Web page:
The human body is far more complex than a building, so why do architecture students ‘require’ more schooling than their medical counterparts in order to be more successful and saleable?

I’ve so often heard that in architecture as well as medicine that the real learning happens in the field, and my own limited experiences have so far corroborated this. So why does medicine, with its great complexity, only require three years of field-specific study, while architecture prefers six? If most learning happens in the workplace, why would an undergrad degree in physics or fine arts preclude adequate learning?

Furthermore, #81 even seems to address this: “If you already have a B.Arch, consider further education in a different field. Your M.Arch can’t make a real contribution to the field if you’re just showing off software skills.” Key point that I seem to interpret? Diversity your skills. Differentiate yourself.

And for another point from the list, #59: “Architects should not intermarry. Inbreeding is not good for the gene pool.” Further argument that a measure of diversity – in a marriage, in an industry, in a species – is not only healthy but also healthier.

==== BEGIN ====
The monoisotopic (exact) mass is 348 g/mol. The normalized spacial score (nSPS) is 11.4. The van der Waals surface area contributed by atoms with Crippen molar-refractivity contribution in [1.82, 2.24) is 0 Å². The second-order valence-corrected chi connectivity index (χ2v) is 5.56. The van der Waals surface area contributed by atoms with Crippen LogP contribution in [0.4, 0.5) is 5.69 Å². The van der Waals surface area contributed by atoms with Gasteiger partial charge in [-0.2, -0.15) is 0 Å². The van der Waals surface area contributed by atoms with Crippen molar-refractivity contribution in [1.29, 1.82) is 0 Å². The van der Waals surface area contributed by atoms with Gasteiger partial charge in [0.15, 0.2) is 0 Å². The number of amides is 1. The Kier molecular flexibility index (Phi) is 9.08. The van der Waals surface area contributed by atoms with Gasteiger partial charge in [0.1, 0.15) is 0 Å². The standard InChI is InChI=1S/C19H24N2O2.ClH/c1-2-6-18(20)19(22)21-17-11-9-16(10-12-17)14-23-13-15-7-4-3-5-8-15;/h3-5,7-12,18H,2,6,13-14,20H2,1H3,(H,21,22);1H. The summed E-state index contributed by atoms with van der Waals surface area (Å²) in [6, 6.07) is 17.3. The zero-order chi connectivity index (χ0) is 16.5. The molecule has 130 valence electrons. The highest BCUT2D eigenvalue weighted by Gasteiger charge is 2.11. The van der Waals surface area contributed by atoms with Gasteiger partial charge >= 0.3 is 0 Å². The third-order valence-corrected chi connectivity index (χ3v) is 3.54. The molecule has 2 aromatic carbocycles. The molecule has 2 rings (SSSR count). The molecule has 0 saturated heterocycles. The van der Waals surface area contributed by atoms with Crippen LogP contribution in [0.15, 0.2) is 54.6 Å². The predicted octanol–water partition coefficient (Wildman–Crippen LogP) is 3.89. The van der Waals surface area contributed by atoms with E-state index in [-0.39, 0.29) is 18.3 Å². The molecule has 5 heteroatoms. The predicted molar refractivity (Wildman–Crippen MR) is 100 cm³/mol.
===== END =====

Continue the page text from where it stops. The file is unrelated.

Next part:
The gene pool of architecture consists of perspectives on the world and its inhabitants, of ways of thinking, or of ways of even organizing or running a business. Limiting the experiences and skillsets of the industry’s adherents only weakens the field, perhaps irreparably.

Skepticism can be a healthy thing. But, if misplaced or based in ignorance or faulty assumptions, it can also be destructive, to an individual or an industry.

If the suspicion is common, I would love to know why.

4 thoughts on “Assaulting suspicion